On Friday 25 November 2022, the "Make Amazon Pay" collective has called on the e-commerce giant's employees to take mobilisation and strike action across the world. The day was not chosen at random, as it is Black Friday - a major sales day and one of the multinational's peak shopping days.
The 'Make Amazon Pay' coalition includes over 80 trade unions, civil society organisations, environmentalists and tax watchdogs, including UNI Global Union, Greenpeace, Tax Justice Network and Amazon Workers International. The collective demands that Amazon pay its workers fairly, pay its fair share of taxes, commit to real environmental sustainability, and respect workers' right to unionise. As a 2015 IRIS research note reminds us, union presence improves working conditions for all categories of employees.
As regards working conditions, the demands focused on long working hours, low wages, the performance evaluation system and job insecurity. Indeed, Amazon's warehouses have a very poor reputation for health and safety at work - with an injury rate twice as high as other similar companies. Another survey by Syndex shows that 74% of employees experience work-related physical pain, and 70% report work-related stress.
The actions were planned in more than 30 countries, including Germany, France and the USA. In France and Germany, eighteen logistics centres were to be affected by the strike. While nine of the twenty German centres were indeed impacted, an Amazon spokesperson said that there was no sign of disruption in France. Union officials said the lack of participation was mainly due to the rising cost of living pushing employees to work overtime. "What is important for us is the global reach of the mobilisation," said Alain Jault, CGT union delegate at Amazon France Logistique.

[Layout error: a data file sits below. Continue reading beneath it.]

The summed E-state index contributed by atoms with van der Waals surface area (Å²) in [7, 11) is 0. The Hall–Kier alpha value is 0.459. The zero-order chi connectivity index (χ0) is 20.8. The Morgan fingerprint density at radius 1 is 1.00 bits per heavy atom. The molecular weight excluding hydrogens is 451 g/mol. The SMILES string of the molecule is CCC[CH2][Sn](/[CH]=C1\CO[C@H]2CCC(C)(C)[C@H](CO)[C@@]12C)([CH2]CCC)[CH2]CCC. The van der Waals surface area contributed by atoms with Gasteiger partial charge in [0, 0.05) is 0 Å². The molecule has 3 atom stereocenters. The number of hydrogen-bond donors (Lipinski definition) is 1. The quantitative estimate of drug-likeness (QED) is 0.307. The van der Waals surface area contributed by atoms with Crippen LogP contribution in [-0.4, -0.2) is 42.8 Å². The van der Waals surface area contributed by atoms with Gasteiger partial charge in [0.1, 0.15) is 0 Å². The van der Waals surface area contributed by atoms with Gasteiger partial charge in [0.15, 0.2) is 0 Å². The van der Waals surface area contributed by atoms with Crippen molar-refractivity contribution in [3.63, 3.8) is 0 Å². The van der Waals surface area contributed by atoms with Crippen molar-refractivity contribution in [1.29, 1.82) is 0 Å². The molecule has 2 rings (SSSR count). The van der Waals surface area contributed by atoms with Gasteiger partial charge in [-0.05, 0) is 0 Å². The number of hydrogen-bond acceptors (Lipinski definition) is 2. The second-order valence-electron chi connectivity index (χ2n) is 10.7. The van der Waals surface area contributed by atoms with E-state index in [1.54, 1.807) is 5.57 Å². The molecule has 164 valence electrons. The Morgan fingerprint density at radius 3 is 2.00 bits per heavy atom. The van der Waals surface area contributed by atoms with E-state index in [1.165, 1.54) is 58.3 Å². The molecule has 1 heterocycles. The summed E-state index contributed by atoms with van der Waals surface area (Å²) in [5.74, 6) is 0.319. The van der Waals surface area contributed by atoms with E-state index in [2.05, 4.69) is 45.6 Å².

This is the first time that Amazon has been confronted with an international mobilisation. "It is very important, because you cannot oppose a big multinational like Amazon only at the local, regional or national level," said Monika Di Silvestre, representative of the Verdi union at Amazon. "We unions, at the global level, will organise to try to advance workers' rights," said Alain Jault.
UNI Global Union General Secretary Christy Hoffman said: "Today, trade unions, civil society and progressive elected officials will stand side by side in a massive global day of action to denounce Amazon's despicable, multi-million dollar campaigns to kill the efforts of worker-led unions. Indeed, in 2020, more than two dozen leaked internal reports revealed Amazon's obsessive surveillance of unions and social and environmental movements. A year later, the US giant was nailed for its anti-union ads on the Amazon-owned streaming platform Twitch. "It's time for the tech giant to immediately stop its ugly and dangerous practices, obey the law and negotiate with workers who want to improve their jobs," adds Christy Hoffman.
According to campaign coordinator Daniel Kopp, "Amazon is squeezing every last drop it can out of workers, communities and the planet. For its part, Amazon says it offers "excellent wages, benefits and development opportunities, all in an attractive and safe working environment".